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In re Garfield

Supreme Court of New York, Third Department

July 3, 2013

In the Matter of ANDRE GARFIELD, Appellant,
v.
ANDREA EVANS, as Chair of the Division of Parole, Respondent.

Calendar Date: June 6, 2013

Andre Garfield, Sonyea, appellant pro se.

Eric T. Schneiderman, Attorney General, Albany (Frank K. Walsh of counsel), for respondent.

Before: Rose, J.P., Spain, McCarthy and Garry, JJ.

MEMORANDUM AND ORDER

Appeal from a judgment of the Supreme Court (LaBuda, J.), entered December 6, 2012 in Sullivan County, which dismissed petitioner's application, in a proceeding pursuant to CPLR article 78, to review a determination of the Board of Parole denying petitioner's request for parole release.

In 1998, petitioner was sentenced to concurrent terms of 12½ to 25 years in prison following his conviction of two counts of robbery in the first degree. Petitioner appeared before the Board of Parole for the second time in October 2011, at which time the Board declined to release him to parole supervision and ordered him held for an additional 24 months. Upon administrative review, the determination was affirmed. Petitioner thereafter commenced this CPLR article 78 proceeding and Supreme Court dismissed the petition. This appeal ensued.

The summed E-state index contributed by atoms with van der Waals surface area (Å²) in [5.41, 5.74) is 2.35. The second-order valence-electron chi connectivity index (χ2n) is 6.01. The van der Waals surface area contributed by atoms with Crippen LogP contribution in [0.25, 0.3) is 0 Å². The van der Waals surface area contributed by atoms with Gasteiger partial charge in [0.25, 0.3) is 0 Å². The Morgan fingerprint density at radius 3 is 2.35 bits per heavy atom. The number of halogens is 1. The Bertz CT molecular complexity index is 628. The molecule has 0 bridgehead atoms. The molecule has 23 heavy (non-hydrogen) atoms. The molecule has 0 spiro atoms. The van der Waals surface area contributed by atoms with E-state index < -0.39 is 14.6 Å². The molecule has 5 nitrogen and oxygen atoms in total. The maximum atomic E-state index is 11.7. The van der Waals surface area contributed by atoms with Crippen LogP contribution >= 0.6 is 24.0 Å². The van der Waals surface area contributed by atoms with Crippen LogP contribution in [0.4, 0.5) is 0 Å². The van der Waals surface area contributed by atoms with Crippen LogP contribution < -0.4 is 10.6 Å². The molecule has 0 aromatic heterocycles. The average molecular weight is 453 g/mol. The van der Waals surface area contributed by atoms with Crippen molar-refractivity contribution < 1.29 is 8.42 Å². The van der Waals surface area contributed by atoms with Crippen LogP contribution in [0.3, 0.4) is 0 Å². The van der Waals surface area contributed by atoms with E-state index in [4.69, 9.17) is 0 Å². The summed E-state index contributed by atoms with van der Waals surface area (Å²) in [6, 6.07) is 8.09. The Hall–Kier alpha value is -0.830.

On appeal, petitioner raises several challenges to the Board's determination denying his request for discretionary parole release, including a contention that the Board improperly failed to utilize a "COMPAS Risk and Needs Assessment" instrument in connection with the relevant amendments to Executive Law § 259-c (4), which became effective October 1, 2011 (see L 2011, ch 62, § 49 [f]). Significantly, Executive Law § 259-c (4) requires that the Board "establish written procedures for its use in making parole decisions as required by law, " and the Board acknowledges that the statute requires it to incorporate risk and needs principles into its decision-making process. According to the record, the Board was trained in the use of the COMPAS instrument prior to petitioner's hearing. Moreover, the Board acknowledges that it has used the COMPAS instrument since February 2012 and will use it for petitioner's next appearance. Under these circumstances, we find no justification for the Board's failure to use the COMPAS instrument at petitioner's October 2011 hearing. Accordingly, we agree with petitioner that he is entitled to a new hearing. Given this result, it is unnecessary to address petitioner's remaining contentions.

Rose, J.P., Spain, McCarthy and Garry, JJ., concur.

ORDERED that the judgment is reversed, on the law, without costs, determination annulled and matter remitted to the Board of Parole for further proceedings not inconsistent with this Court's decision.


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